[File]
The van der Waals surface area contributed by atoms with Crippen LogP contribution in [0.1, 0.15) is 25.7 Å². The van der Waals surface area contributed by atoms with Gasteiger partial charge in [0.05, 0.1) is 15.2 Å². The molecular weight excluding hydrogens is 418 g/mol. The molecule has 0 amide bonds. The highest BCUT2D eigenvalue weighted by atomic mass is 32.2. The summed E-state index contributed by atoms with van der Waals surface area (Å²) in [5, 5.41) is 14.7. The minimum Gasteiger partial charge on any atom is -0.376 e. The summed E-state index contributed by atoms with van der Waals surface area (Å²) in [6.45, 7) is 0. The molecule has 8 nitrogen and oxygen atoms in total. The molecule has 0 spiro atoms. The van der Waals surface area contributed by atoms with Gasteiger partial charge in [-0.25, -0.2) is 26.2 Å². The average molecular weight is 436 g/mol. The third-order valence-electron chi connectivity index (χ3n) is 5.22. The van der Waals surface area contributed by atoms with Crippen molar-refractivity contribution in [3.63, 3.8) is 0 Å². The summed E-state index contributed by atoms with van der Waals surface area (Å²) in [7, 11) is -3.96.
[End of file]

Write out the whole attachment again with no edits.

The van der Waals surface area contributed by atoms with Crippen LogP contribution in [0.1, 0.15) is 25.7 Å². The van der Waals surface area contributed by atoms with Gasteiger partial charge in [0.05, 0.1) is 15.2 Å². The molecular weight excluding hydrogens is 418 g/mol. The molecule has 0 amide bonds. The highest BCUT2D eigenvalue weighted by atomic mass is 32.2. The summed E-state index contributed by atoms with van der Waals surface area (Å²) in [5, 5.41) is 14.7. The minimum Gasteiger partial charge on any atom is -0.376 e. The summed E-state index contributed by atoms with van der Waals surface area (Å²) in [6.45, 7) is 0. The molecule has 8 nitrogen and oxygen atoms in total. The molecule has 0 spiro atoms. The van der Waals surface area contributed by atoms with Gasteiger partial charge in [-0.25, -0.2) is 26.2 Å². The average molecular weight is 436 g/mol. The third-order valence-electron chi connectivity index (χ3n) is 5.22. The van der Waals surface area contributed by atoms with Crippen molar-refractivity contribution in [3.63, 3.8) is 0 Å². The summed E-state index contributed by atoms with van der Waals surface area (Å²) in [7, 11) is -3.96.